The University of Ibadan and ObafemiAwolowo University, Ife are in Oyo state. There are so many private and mission universities in these states.

Yet the states that cannot pay primary and secondary school teachers regularly, are busy setting up more universities they can’t fund.

Yet the elders of the land close their eyes to all these absurdities in Western Nigeria, once a pace setter in education quality.

Barely two years ago, I wrote in this column an article titled, “Why we need better universities, not more”. (https://guardian.ng/opinion/why-we-need-better-universities-not-more/June 4, 2016)

I had then claimed, among others in the article, a part of the series that gave me the 2017 Dame Award:

“…This is not a seminal paper on the role of the university in a developing country. Nor is it a research topic on the role of public intellectuals in development.

Rather, it is a thought-provoking discussion point on why all our representatives in government should halt the “hollow rituals” called licensing of new private universities and the federal government’s own obsession with political project called federal universities in all the states of the federation.

I am persuaded that elders of the land, notably those that had enjoyed ‘the good old days’ in this same country when universities were universities to support a motion that governments at all levels should stop all priority projects and declare emergency on education with a view to funding them ruthlessly.

I mean there had been good time here when even Americans were applying to studyeven English at the University of Ibadan.

In 2008, I met an African American, in Miami Florida who claimed to be a classmate of now Professor G.G Darah at the University of Ibadan where she did her PhD in English/Literature. The woman gave me a note to give to her radical classmate, GordiniDara. She too is a President of a University in Florida.

What is more horrible than a situation whereby most Nigerian universities have become mere factories for producing unemployable graduates at all levels?

All the major highways have become attractions for private universities, most of which are just for ways of laundering money for some crooks who can no longer hide such slush and stolen funds abroad.

But sadly, most of the lecturers of the universities cannot allow their children to be admitted into the universities where they teach. I know many of them, who would still have to struggle through thick and thin to send their wards abroad where real learning takes place…”

And so here is the thing, I will continue to encourage Governor Ambode who can earmark resources for robust investment in Lagos State University and its Teaching Hospital.

There should be incredible investment in academic resources to make the two institutions world-class centres of academic and medical excellence. Lagos state is a pace-setter state.

It is not enough to aspire to be third largest economy in Africa.

It should be noted too that at the core of why South Africa’s economy and democracy are the strongest in Africa is the presence of more than ten world-class universities in the country.

For decades, the University of Cape Town, South Africa has been Africa’s best University.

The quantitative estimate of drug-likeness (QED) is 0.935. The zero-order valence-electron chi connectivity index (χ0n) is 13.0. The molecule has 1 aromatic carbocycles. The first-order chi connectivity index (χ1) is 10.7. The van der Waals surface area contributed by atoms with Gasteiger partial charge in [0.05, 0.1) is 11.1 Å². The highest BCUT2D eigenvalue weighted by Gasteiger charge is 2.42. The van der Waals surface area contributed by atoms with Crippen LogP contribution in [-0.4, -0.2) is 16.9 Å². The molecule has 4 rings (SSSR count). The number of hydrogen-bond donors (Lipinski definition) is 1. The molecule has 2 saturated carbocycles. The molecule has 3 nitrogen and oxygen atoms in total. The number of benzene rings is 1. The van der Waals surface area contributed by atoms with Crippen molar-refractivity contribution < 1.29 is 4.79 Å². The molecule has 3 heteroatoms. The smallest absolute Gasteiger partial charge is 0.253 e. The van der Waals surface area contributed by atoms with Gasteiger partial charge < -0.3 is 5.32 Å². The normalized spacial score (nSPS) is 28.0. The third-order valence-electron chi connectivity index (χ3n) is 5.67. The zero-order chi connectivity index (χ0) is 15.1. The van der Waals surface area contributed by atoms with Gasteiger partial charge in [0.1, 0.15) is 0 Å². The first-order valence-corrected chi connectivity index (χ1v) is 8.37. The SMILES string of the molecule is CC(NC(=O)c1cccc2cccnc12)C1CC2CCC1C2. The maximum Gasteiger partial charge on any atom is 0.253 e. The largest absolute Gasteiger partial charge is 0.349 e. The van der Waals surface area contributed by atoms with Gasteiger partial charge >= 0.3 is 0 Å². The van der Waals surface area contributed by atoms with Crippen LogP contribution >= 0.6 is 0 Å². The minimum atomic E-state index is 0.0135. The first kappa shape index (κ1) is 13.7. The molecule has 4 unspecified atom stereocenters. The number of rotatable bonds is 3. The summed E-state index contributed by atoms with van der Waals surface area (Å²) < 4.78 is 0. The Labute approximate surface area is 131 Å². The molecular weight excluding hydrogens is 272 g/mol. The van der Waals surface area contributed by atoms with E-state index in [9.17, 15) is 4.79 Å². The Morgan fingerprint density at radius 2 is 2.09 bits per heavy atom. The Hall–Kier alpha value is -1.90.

Besides, there is some consistency in almost all global ratings for universities that of the ten best universities in Africa, eight are always from South Africa while the remaining two are located in Egypt.

The best in Nigeria is always around 30th in Africa. This is part of Nigeria’s chronic challenges that our leaders hardly pay attention to.

The federal government has never fulfilled and may never fulfill any promises concerning substantial investment in education quality. They promised to declare an emergency on education – to address funding and reform before the end of April 2018.

There has been no word. But no one is surprised. Two former leaders (a president and vice president) who failed to address long noticed decline in education standard curiously set up their own universities in their state capitals too shortly after leaving office.

No questions can be asked in a country where the law does not rule. So, there is no doubt that Nigeria cannot develop beyond the quality of its tertiary institutions.

In the same vein, Lagos cannot become a sustainable mega city unless there are concomitant good, local universities and research institutes that can provide resources to sustain its growth and development.

Governor Ambode, congratulation on the scholarship and N5 million gift to citizen Adetoro. But we need to encourage you to invest boldly and crazily in LASU, which should havebeen able to build the Valedictorian, Ogunsanya Fuhad Adetoro into a world-class scholar too. Ambode’s scholarship should have been used in the same LASU.

That is why LASU should be our ‘University of London’ or Oxford or Cambridge or Harvard that Adetoro would like to go. It is not glorious to be talking of investment in library, senate building and even hostels and staff quarters of LASU (set up in 1983) at every convocation.

Time to invest robustly in LASU and LASUTH is now.Reason: quality in education in the only known weapon of country and global competitiveness. You need that to be competitive in Africa.

Study this too: In 1963, the then U.S President, John F.Kennedy told a student body: “…No country can possibly move ahead, no free society can possibly be sustained unless it has an educated citizenry whose qualities of mind and heart permit it to take part in the complicated and increasingly sophisticated decisions that pour upon all the citizens who exercise the ultimate power….”

We will continue this conversation here…


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Akinwunmi AmbodeLASU